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11 March 2022

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St Hugh’s announces the winner of the Edith McMorran Prize 2022

Congratulations to Isabel Parkinson (DPhil Medieval and Modern Languages – German, 2021) who has been awarded the Edith McMorran Verse Translation Prize 2022 for her entry taken from the final chapter of Der Abend nach dem Begräbnis der besten Freundin, by Austrian author Marlene Streeruwitz. 

The late Edith McMorran was a Lecturer in French at St Hugh’s for many years, and also founded TRIO (Translation Research in Oxford) which organised a number of important day conferences on such topics as the new translations of Freud and Proust. Edith left a donation to the College, and it was decided to set up an annual Verse Translation Prize bearing her name.

Dr Tom Kuhn, Tutorial Fellow in German and one of the competition judges said, ‘I thought the sense of rhythm and incantation that emerges from very short lines and the lack of punctuation is nicely captured in Isabel’s translation. I liked the gently poetic formulations that help to lift the rhetoric. It was altogether an intelligent and sensitive piece of work.’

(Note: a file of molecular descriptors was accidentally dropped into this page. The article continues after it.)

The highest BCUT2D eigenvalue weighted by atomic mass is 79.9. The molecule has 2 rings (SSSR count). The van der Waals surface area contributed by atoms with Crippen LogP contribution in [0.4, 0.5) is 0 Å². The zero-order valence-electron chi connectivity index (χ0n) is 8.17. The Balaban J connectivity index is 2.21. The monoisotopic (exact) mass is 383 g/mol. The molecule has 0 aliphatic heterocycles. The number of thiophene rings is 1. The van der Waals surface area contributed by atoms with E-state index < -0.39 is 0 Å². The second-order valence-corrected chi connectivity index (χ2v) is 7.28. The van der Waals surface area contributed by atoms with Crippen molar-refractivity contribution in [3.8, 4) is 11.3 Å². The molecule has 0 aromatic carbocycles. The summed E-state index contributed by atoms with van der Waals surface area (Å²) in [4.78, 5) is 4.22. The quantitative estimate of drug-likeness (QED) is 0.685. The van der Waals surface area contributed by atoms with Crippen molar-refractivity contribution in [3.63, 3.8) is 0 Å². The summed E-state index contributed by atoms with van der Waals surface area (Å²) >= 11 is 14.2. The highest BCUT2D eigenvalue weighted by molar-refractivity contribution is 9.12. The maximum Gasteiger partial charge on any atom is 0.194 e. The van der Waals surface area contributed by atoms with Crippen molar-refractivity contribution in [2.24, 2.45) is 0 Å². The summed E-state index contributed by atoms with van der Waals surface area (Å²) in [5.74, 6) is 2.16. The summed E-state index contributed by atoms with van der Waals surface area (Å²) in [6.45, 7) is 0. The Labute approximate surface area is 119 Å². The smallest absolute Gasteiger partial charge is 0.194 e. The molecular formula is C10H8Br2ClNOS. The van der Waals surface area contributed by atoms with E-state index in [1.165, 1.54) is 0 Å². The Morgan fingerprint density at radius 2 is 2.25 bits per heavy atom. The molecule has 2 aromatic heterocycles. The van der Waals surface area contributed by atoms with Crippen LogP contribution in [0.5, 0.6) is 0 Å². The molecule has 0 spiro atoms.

Commenting on the the process and challenges of the translation of her chosen poem Isabel said, ‘Thematically and structurally a bleak poem, stripped of punctuation and capitalisation, it is characteristic of Streeruwitz’s formal experimentation. It is full of ambiguity: who is the “verlornes kind” [‘lost child’]? Who is the referent of “du” [‘you’]? Why does the genitive appear in “des hellen winds” [‘of the bright wind’], where it isn’t strictly necessary? “Lang” [‘long’] is negated by “nicht” [‘not’], but is “laut” [‘loud’]? Much of this is easy to render straightforwardly in English – omitting punctuation was an obvious choice; as was retaining the short lines and gentle rocking rhythm that emerges. “Unlong and loud” as a translation of “nicht lang und laut” [‘not long and loud’] retains not only the referential ambiguity of the original, but also Streeruwitz’s non-standard language elsewhere. 

‘Occasionally, however, solutions to Streeruwitz’s linguistic innovation were not as clear. What, for example, should the translator do with “sonnenstärke” [‘sun-strength’], which is normally used in a strictly meteorological context, in the sense of “UV levels”? The standard “sunlight” does not do justice to Streeruwitz’s linguistic innovation; the literal “sun strength” becomes clumsy when followed by the adjectival phrase “light winds” or its equivalent. “Sunbright” thus emerges as the best option: it is non-standard yet clear; and frees up the word “light” as a translation of “hellen” [‘bright’]. Further, the inversion of “light winds” to give “winds light” retains the near-rhymes and assonance elsewhere in the poem. Given the absence of punctuation, “winds light” could either be a simple adjective phrase, or a possessive: “wind’s light.” The puzzling use of the genitive in the original is therefore retained by other means. 

‘I was very pleased to be chosen as this year’s winner — thank you to the College and the Edith McMorran competition assessors!’

The full verse translation can be viewed here.


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